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Cycle Therapy

On the night of January 13th, after falling on the ice that day, I did entertain the thought that cycling may be done for me. I had several fractured ribs, and at least one hairline fracture in the groin area. I couldn't walk, I couldn't breath, and I hurt. Whether pathetic or not, I did wonder what I would do without cycling. During that period of healing, I realized that meditation could take it's place, but not fully, at least not right away. Now, I have been a meditator for some number of years, but there is something about moving meditation, cycling for me, that sooths the beast in me. And you would be right if you said that meditation could also sooth the beast. Perhaps, I am lazy or weak, or maybe the beast is just particularly strong, or stubborn.

I am generally an easy-going person, often very calm, can sit in meditation, and contemplate all that is. And....there are days when I am restless, easily triggered and riled. It has always been that way. I wish I understood it. Maybe it's a flaw for it seems that the older I get, the less I know for sure, and watch as others seem to know so much more. And it is on those restless days, days when I could so easily find conflict with those others; that a bike ride is the best form of therapy.

It could also be said that at age seventy, it could be time to give up a sport that was as dangerous as cycling can be. Yet, for whatever reason, I did not. First, I quietly set up a bike on a trainer in the garage. I say quietly, because, having some inkling of the mental instability that such a move exhibited, did not want Sue to worry any further. Likely she knew I would be right back on that bike. In the least it was a concession to riding outside. The first few sessions were difficult. It hurt, and I had to use a stool to get my leg over the top tube. And it did take six weeks. The Tour commentators are raving about a French kid who has the climber's jersey. He had a similar fracture to the pelvis in April, and yet here he is. Given time, a certain healthiness and we heal. In May, we went on the Paleo diet, and I dropped some weight, which resulted in an increase in power on the bike. Once the bones were healed, and the pain went away, I was riding better than in years. I found myself, once again, on the start line for the Oregon Gran Fondo, and rode a personal best time. I say this with humility as I was the next to last to finish the 116 mile route, and sure some did not finish. Still, this was a comeback that might not have been.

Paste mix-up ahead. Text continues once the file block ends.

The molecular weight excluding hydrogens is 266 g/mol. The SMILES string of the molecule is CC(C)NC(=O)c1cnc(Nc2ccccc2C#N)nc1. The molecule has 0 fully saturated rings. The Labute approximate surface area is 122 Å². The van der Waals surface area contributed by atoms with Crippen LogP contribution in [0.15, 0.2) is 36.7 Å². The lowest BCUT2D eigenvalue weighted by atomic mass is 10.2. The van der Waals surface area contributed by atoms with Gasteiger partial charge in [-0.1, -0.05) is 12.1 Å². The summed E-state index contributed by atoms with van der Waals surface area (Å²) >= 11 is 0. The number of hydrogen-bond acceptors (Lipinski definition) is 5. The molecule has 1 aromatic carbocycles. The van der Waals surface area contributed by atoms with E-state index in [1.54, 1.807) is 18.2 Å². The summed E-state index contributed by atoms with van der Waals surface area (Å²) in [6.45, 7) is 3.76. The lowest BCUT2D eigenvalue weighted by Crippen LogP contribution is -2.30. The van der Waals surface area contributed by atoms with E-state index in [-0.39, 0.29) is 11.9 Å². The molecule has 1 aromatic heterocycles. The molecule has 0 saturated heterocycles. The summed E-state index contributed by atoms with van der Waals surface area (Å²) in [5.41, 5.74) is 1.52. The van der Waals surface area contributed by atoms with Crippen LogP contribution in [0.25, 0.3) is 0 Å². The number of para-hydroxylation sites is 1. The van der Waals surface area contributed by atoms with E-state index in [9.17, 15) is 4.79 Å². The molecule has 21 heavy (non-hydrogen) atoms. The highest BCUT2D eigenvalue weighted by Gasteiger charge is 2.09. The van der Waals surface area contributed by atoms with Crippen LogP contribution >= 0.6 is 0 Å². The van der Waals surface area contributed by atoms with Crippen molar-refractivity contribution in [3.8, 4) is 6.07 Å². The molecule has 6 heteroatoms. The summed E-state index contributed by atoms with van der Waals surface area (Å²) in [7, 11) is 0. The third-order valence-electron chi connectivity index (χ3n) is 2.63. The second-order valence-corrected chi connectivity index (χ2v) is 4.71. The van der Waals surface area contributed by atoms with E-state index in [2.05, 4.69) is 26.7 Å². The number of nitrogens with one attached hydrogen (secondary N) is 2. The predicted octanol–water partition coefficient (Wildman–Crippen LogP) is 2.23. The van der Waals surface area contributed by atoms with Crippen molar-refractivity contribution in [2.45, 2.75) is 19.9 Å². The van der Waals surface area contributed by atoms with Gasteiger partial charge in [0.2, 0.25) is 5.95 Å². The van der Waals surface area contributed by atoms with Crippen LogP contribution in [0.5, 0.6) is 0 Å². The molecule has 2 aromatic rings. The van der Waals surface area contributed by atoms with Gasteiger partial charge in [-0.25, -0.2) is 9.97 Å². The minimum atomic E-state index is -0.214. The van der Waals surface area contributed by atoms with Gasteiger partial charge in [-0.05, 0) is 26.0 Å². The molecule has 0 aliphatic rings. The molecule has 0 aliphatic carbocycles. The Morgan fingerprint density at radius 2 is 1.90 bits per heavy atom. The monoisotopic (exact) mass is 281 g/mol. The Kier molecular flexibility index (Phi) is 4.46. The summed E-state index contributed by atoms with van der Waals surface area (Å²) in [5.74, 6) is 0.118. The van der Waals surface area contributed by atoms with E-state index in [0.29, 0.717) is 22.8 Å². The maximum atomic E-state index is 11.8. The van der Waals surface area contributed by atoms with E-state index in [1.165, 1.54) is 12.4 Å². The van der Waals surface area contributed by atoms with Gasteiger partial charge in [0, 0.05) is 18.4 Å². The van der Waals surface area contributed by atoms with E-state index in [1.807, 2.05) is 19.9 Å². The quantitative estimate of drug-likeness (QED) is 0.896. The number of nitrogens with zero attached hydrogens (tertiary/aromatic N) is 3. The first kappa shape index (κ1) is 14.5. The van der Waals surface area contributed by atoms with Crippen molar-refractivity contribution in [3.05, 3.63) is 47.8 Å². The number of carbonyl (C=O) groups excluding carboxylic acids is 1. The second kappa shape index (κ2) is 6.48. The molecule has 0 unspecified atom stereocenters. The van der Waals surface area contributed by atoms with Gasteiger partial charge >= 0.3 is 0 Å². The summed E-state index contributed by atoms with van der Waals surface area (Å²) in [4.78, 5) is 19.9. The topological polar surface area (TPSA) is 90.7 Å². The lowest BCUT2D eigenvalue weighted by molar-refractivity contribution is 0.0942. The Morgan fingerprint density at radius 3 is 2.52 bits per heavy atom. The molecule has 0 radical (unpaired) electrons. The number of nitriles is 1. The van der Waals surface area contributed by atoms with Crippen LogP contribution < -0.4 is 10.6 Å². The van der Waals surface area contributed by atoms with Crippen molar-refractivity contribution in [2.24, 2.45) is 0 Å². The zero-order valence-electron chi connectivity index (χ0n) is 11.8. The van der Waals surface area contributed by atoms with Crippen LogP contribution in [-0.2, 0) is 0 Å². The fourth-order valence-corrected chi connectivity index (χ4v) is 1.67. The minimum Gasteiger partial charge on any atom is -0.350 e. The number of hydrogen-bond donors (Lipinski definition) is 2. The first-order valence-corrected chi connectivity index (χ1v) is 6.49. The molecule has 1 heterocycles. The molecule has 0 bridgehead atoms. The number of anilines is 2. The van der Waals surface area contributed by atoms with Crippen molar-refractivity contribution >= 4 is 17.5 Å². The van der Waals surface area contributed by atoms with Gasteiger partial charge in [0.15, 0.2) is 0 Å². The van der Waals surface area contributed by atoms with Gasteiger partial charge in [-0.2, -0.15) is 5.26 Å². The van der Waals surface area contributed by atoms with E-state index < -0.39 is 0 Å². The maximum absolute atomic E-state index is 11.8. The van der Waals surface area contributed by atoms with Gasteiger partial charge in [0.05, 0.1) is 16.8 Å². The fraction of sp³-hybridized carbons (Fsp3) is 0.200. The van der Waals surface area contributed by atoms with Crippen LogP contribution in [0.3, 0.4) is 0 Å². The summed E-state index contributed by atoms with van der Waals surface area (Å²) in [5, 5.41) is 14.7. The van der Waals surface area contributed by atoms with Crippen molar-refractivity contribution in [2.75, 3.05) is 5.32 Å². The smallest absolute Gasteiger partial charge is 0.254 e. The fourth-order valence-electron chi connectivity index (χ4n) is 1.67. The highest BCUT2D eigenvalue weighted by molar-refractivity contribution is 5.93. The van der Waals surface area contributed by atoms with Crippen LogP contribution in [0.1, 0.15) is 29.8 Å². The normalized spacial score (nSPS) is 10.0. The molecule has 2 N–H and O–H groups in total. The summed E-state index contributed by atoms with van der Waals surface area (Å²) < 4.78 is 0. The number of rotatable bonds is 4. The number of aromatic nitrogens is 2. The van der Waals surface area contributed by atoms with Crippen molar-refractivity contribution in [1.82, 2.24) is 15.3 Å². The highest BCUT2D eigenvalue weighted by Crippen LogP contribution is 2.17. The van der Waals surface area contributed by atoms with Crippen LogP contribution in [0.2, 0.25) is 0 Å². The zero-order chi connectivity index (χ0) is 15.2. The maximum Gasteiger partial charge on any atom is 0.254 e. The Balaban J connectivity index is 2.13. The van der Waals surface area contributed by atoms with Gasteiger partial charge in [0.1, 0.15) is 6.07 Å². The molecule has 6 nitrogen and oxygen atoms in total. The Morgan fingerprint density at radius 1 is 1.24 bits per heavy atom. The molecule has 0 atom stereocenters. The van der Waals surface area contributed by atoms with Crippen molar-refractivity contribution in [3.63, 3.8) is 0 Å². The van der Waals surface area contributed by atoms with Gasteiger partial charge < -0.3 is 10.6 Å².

So once again, I find myself wondering what I am getting at. We take so much for granted. I know, you've heard others say this. So have I, and yet, I still do. We take the relationhips in our life for granted, the person, or persons that so often has our back. We take our health for granted, the special moments that we have in life. We take planet earth for granted. We take our safety and security for granted. So many things. And yet...And yet, we are so sure that we are right. About EVERYTHING. We are usually not right. At best, if our perception is particularly keen on a given day, we might hazard a pretty good guess. But, again, I digress.

One of the most important lessons in my life was that you can't accomplish something if you think you can't do it. This is critical. And it's not that all you have to do is think you can do it. You have to know you can do it. Now, of course, there has to be some semblance of reality here, still this is the basis of spiritual belief. "You will do greater things than I," to paraphrase Christ.

So here I am, rolling along on a short bike ride, near Autzen stadium, when I am reminded that there is a Strava segment on Leo Harris Parkway behind Autzen. For those who don't know, a Strava segment is a ride, usually short, that cyclists do to compare themselves to others, using data sent to a website by GPS bike computers. Actually it wasn't a Strava segment, it was a Ride With GPS segment, though pretty much same difference. I'm thinking I don't care about these things, and usually don't compare favorably anyway, just too old. But I know on this segment there will be a raging tailwind, so what the hell. I do a U-turn, and go as hard as I can, hitting speeds of near 25 miles per hour, so hard that when the wind buffets me from the side as the road curves slightly to the left, and a little into the wind, that my bike shakes a little, and I am reminded of both how marvelous the technology of these modern machines, and the instability. I make to the end of the segment, and think that it was something of significance-I did it, even if I did not "take a segment." I have to wait till I get home to find out as my phone is not reliable for conveying such accessible information to me. When I get home, I find out on the RWGPS site that I did the .7 mile segment in 1:57 or right at 23 mph average, and slot into the number two spot, nine seconds behind the leader. Not bad for an old guy. Nine seconds! I think: "I could go back and do it again. There's nine seconds there." But I don't. And maybe this is the point. I am satisfied. Being number one would, in reality, in the grand scheme of things, be no different. Be satisfied. All debts are prepaid.

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